With the onslaught of hundreds of entrepreneurs tackling this niche, you must be asking yourself: why? Why are people starting job boards? What’s the point?
Sure, there’s money to be had (and yes, money is a large motivator of the trend), but there’s money to be had in every industry. Why start a job board to get the pie?
Well, I’ll tell you why. In fact, I’ll tell you seven reasons why.
1. Largely Untapped Market
Even though there are tons of people starting new job boards every day, the truth is that there is still plenty of space in the market for many more. Particularly if you specialize your job board in a certain niche (i.e. home decor jobs or jobs in a certain geographical area), you’ll have very few competitors to contend with for the attention of your target audience.
The fact that many new job boards are being created however, shows you that the market is fast filling up. If there ever was a time to get into the market and get your own piece of the pie, it’s now.
2. Evergreen Business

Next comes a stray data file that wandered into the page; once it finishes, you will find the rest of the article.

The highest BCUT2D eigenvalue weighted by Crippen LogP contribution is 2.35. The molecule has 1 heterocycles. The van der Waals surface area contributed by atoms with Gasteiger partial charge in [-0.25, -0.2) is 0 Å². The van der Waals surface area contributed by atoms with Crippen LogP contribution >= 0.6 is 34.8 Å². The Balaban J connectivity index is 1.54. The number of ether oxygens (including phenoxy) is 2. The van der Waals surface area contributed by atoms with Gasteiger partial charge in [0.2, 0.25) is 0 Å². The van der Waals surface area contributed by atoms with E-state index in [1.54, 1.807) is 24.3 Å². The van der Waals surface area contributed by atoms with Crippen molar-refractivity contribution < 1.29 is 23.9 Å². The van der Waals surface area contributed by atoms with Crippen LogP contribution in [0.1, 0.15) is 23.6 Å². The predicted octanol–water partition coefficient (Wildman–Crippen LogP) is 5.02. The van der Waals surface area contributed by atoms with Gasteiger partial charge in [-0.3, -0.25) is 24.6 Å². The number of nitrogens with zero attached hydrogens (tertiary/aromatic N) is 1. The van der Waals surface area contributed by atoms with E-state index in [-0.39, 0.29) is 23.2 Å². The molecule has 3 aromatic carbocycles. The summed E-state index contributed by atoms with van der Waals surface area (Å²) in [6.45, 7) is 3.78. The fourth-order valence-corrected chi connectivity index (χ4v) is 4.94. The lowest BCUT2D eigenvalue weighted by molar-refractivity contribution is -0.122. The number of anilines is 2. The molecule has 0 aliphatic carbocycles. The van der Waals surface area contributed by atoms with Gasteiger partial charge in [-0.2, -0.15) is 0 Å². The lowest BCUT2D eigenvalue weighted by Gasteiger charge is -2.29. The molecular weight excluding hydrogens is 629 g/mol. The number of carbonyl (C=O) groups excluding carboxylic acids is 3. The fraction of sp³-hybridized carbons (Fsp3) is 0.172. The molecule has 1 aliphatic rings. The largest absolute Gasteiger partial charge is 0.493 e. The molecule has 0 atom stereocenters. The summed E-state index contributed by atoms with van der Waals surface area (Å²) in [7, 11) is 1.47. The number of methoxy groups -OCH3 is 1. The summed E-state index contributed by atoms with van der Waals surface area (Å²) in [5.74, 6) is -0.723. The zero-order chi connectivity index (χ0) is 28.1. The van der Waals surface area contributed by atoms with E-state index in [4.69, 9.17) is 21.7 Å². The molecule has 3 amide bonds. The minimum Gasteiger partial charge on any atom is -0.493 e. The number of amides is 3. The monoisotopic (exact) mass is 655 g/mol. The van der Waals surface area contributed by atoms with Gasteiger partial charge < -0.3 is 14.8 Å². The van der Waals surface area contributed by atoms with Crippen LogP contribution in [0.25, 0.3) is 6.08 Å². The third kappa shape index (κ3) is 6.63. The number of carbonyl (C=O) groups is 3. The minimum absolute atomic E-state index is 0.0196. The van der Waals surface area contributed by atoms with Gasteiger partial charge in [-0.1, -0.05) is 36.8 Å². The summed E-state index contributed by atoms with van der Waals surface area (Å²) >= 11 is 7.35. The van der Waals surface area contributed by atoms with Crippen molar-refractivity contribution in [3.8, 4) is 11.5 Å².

Job boards are an evergreen business. Image credit: Luke Jones via Flickr.
Quick general knowledge quiz: what’s one of the most popular issues in politics? Politicians give it big importance in their campaigns, and its sure to be mentioned once in every promotional rally or speech issued by a campaigner. (Hint: it’s got something to do with jobs).
The answer? Unemployment.
There will always be unemployment. No country or region will ever achieve perfect 100% employment, because of simple laws of supply & demand. There will always be people hunting for jobs, year-round, which makes starting a job board an evergreen business to get into.
Sure, you might have spikes in traffic and recruitment posts around the end of summer and other high-recruitment months, but there will be a guaranteed sum of both job seekers and job posters taking to the Internet every day of the year.
3. Large Volume of Traffic